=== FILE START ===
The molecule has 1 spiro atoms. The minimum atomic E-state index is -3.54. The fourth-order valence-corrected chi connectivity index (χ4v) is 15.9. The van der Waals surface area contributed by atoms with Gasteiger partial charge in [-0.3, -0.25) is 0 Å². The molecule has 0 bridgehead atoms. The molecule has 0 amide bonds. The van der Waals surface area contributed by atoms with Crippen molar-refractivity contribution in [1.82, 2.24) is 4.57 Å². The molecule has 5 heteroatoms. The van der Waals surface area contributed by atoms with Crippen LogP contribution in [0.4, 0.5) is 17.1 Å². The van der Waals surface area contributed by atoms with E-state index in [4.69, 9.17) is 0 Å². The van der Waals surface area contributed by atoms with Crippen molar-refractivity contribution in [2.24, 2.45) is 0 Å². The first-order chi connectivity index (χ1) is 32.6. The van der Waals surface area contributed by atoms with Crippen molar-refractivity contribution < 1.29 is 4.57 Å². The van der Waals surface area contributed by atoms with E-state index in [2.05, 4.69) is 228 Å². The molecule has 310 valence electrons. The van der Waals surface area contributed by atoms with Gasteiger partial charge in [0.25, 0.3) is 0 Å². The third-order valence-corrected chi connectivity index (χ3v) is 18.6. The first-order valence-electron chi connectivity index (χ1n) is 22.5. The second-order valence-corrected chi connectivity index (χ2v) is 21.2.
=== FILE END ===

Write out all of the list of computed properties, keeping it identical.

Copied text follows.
The molecule has 1 spiro atoms. The minimum atomic E-state index is -3.54. The fourth-order valence-corrected chi connectivity index (χ4v) is 15.9. The van der Waals surface area contributed by atoms with Gasteiger partial charge in [-0.3, -0.25) is 0 Å². The molecule has 0 bridgehead atoms. The molecule has 0 amide bonds. The van der Waals surface area contributed by atoms with Crippen molar-refractivity contribution in [1.82, 2.24) is 4.57 Å². The molecule has 5 heteroatoms. The van der Waals surface area contributed by atoms with Crippen LogP contribution in [0.4, 0.5) is 17.1 Å². The van der Waals surface area contributed by atoms with E-state index in [4.69, 9.17) is 0 Å². The van der Waals surface area contributed by atoms with Crippen molar-refractivity contribution in [2.24, 2.45) is 0 Å². The first-order chi connectivity index (χ1) is 32.6. The van der Waals surface area contributed by atoms with Crippen molar-refractivity contribution < 1.29 is 4.57 Å². The van der Waals surface area contributed by atoms with E-state index in [2.05, 4.69) is 228 Å². The molecule has 310 valence electrons. The van der Waals surface area contributed by atoms with Gasteiger partial charge in [0.25, 0.3) is 0 Å². The third-order valence-corrected chi connectivity index (χ3v) is 18.6. The first-order valence-electron chi connectivity index (χ1n) is 22.5. The second-order valence-corrected chi connectivity index (χ2v) is 21.2.